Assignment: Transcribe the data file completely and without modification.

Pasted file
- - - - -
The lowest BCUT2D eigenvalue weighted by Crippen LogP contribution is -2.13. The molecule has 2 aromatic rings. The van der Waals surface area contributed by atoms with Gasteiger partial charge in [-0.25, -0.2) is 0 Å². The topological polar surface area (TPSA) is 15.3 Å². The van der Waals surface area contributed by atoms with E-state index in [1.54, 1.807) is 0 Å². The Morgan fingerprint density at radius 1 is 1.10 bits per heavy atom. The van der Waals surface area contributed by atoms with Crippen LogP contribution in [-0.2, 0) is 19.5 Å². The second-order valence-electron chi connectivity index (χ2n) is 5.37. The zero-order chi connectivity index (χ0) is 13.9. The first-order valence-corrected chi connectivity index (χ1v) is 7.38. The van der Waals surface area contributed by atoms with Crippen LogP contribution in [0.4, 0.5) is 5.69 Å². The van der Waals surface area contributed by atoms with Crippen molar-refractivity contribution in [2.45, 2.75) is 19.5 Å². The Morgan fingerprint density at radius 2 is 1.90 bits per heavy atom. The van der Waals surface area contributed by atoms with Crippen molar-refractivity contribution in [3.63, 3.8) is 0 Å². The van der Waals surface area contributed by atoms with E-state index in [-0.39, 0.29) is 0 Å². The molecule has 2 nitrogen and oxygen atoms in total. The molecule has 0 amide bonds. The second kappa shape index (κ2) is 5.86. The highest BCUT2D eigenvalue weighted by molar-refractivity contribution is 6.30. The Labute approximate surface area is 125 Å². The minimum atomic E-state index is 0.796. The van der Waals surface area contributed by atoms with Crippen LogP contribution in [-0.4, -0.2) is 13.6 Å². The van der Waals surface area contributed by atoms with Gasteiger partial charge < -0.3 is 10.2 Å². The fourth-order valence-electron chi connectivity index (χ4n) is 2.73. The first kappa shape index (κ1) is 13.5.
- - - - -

The lowest BCUT2D eigenvalue weighted by Crippen LogP contribution is -2.13. The molecule has 2 aromatic rings. The van der Waals surface area contributed by atoms with Gasteiger partial charge in [-0.25, -0.2) is 0 Å². The topological polar surface area (TPSA) is 15.3 Å². The van der Waals surface area contributed by atoms with E-state index in [1.54, 1.807) is 0 Å². The Morgan fingerprint density at radius 1 is 1.10 bits per heavy atom. The van der Waals surface area contributed by atoms with Crippen LogP contribution in [-0.2, 0) is 19.5 Å². The second-order valence-electron chi connectivity index (χ2n) is 5.37. The zero-order chi connectivity index (χ0) is 13.9. The first-order valence-corrected chi connectivity index (χ1v) is 7.38. The van der Waals surface area contributed by atoms with Crippen LogP contribution in [0.4, 0.5) is 5.69 Å². The van der Waals surface area contributed by atoms with Crippen molar-refractivity contribution in [2.45, 2.75) is 19.5 Å². The Morgan fingerprint density at radius 2 is 1.90 bits per heavy atom. The van der Waals surface area contributed by atoms with Crippen molar-refractivity contribution in [3.63, 3.8) is 0 Å². The van der Waals surface area contributed by atoms with E-state index in [-0.39, 0.29) is 0 Å². The molecule has 2 nitrogen and oxygen atoms in total. The molecule has 0 amide bonds. The second kappa shape index (κ2) is 5.86. The highest BCUT2D eigenvalue weighted by molar-refractivity contribution is 6.30. The Labute approximate surface area is 125 Å². The minimum atomic E-state index is 0.796. The van der Waals surface area contributed by atoms with Crippen LogP contribution in [-0.4, -0.2) is 13.6 Å². The van der Waals surface area contributed by atoms with Gasteiger partial charge < -0.3 is 10.2 Å². The fourth-order valence-electron chi connectivity index (χ4n) is 2.73. The first kappa shape index (κ1) is 13.5.